Playing a game on the anniversary of one of the nation’s biggest tragedies brings back memories for Texas Rangers players.
September 11 marks a day that people will never forget.
“It’s one of those moments forever that people always remember where they were and what was going on in their life,” Ranger catcher A.J. Pierzynski said.
Pierzynski was a member of the Minnesota Twins on Sept. 11, 2001. The Twins were set to play the Tigers that night.
“I just remember getting a call from my wife saying ‘you need to turn on the TV’,” Pierzynski said. “It was hard to comprehend what was going on. It was horrible,” he said.”
Manager Ron Washington recalled a very specific activity from the morning of 9-11. The then-coach for the Oakland Athletics was going to get his truck serviced when his wife called.
“I believe I had the Isley Brothers jamming at the time,” Washington said.
The A’s were in the middle of a home series with the Texas Rangers.
Pierzynski is one of two Rangers who were in the major leagues when the tragedy occurred twelve years ago today. Designated hitter Lance Berkman was also playing in the majors at the time, as a third-year player with the Astros.
Nathan had played two years in the majors, and spent 2001 in the minor leagues. The 35-year-old said he was on his way to work out in Arizona when he heard the news.
Today, though, twelve years removed from that devastating day in history, many Rangers were not playing professional baseball yet. Thirty of the 40 players on the Rangers’ 40-man roster were under the age of 20 when the tragedy struck.
Mitch Moreland said he was in high school drama class when he found out about the plane crashes.
“Our teacher liked watching the news. We didn’t have it on, but when we found out, everyone rushed in [to watch], and I remember the teachers crying. It was a sad day,” Moreland said.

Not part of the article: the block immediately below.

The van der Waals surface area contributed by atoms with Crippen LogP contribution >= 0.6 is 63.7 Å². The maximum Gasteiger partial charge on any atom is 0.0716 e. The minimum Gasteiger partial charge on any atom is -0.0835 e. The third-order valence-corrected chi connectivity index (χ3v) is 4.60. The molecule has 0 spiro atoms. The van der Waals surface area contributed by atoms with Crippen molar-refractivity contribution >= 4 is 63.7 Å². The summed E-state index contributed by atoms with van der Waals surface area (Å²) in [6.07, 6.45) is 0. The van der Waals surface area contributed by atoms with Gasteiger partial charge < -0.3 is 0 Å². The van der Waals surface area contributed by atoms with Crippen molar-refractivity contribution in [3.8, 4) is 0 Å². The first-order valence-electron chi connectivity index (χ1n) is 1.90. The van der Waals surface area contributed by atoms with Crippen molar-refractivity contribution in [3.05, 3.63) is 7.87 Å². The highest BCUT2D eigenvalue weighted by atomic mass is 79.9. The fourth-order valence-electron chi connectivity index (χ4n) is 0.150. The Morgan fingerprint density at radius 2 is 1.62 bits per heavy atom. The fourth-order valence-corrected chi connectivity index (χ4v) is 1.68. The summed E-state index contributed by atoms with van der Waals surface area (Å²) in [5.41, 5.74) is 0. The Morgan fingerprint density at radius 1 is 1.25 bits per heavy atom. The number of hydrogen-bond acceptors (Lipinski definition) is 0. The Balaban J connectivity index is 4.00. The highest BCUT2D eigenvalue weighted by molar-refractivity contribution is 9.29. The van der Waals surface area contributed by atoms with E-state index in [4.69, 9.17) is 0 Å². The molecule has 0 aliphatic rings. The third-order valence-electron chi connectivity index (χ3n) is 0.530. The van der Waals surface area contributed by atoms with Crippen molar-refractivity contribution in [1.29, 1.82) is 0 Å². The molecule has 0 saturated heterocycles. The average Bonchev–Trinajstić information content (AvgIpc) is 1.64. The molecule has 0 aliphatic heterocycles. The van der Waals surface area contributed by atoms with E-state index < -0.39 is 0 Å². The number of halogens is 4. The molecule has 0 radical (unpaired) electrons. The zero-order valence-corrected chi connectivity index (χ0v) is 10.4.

Nathan joked that Rangers starter Derek Holland was on his way to kindergarten in 2001. Holland was actually 14 years old at the time.
Jurickson Profar was only eight years old and still living in Curacao at the time.
Major League Baseball was cancelled for a week after the 2001 tragedy. Washington, who played for 10 years and was in his sixth year of coaching, said baseball was a needed distraction at the time.
“We gave people a release. Not that you would ever forget what happened or not think about what happened and remember the families,” he said.
Pierzynski said it was a difficult time, and no one knew what to expect coming back and playing baseball. But he said baseball helped people heal.
“Being the first sport back and to be playing was special,” Pierzynski said, recalling the first game in New York after the tragedy.
In the first post-9-11 sporting event in the Big Apple, Mike Piazza hit a go-ahead eighth-inning home run to propel the New York Mets to a victory over the Atlanta Braves in dramatic fashion.
Washington said he is reminded of the events of 9-11 today, twelve years later.
“What happened [Sept. 11, 2001] crosses your mind, and you take a moment to think about all the people that lost their lives, and all the damage that was done,” he said.
But, with a September game at hand, Washington said that, in the business he’s in, he and his team must focus on the task at hand. And what’s at hand is the third game of a three-game set with the Pittsburgh Pirates.
The Rangers have lost eight of their last 11 games, and find themselves two games back in the AL West. Moreland said the morale hasn’t changed, and today’s game counts the same as every other.
“It’s a long season, we play 162 games,” Moreland said. “We’re not done. We’re going to go out and play nine innings like we know how.”
The Rangers are 8-2 in Sept. 11 games since 2001.